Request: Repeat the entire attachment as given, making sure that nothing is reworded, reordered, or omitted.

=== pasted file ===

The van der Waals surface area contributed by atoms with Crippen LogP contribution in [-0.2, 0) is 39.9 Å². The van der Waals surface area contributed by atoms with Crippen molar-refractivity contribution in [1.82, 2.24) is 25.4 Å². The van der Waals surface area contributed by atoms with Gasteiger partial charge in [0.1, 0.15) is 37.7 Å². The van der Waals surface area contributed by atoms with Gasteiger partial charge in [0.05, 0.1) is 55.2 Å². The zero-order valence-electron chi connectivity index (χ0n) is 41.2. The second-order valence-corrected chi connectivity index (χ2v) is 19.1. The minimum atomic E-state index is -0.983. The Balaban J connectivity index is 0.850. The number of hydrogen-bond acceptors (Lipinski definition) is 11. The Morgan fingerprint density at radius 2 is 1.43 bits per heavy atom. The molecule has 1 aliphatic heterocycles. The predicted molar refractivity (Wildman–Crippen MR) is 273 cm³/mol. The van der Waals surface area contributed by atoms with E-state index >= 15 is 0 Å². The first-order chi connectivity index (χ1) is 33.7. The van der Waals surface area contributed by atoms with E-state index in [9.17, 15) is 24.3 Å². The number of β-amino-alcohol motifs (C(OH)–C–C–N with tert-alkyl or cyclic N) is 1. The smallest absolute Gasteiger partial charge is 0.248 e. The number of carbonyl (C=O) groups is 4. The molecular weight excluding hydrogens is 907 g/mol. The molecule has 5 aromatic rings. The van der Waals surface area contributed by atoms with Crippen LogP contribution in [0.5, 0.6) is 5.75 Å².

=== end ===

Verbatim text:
The van der Waals surface area contributed by atoms with Crippen LogP contribution in [-0.2, 0) is 39.9 Å². The van der Waals surface area contributed by atoms with Crippen molar-refractivity contribution in [1.82, 2.24) is 25.4 Å². The van der Waals surface area contributed by atoms with Gasteiger partial charge in [0.1, 0.15) is 37.7 Å². The van der Waals surface area contributed by atoms with Gasteiger partial charge in [0.05, 0.1) is 55.2 Å². The zero-order valence-electron chi connectivity index (χ0n) is 41.2. The second-order valence-corrected chi connectivity index (χ2v) is 19.1. The minimum atomic E-state index is -0.983. The Balaban J connectivity index is 0.850. The number of hydrogen-bond acceptors (Lipinski definition) is 11. The Morgan fingerprint density at radius 2 is 1.43 bits per heavy atom. The molecule has 1 aliphatic heterocycles. The predicted molar refractivity (Wildman–Crippen MR) is 273 cm³/mol. The van der Waals surface area contributed by atoms with E-state index >= 15 is 0 Å². The first-order chi connectivity index (χ1) is 33.7. The van der Waals surface area contributed by atoms with E-state index in [9.17, 15) is 24.3 Å². The number of β-amino-alcohol motifs (C(OH)–C–C–N with tert-alkyl or cyclic N) is 1. The smallest absolute Gasteiger partial charge is 0.248 e. The number of carbonyl (C=O) groups is 4. The molecular weight excluding hydrogens is 907 g/mol. The molecule has 5 aromatic rings. The van der Waals surface area contributed by atoms with Crippen LogP contribution in [0.5, 0.6) is 5.75 Å².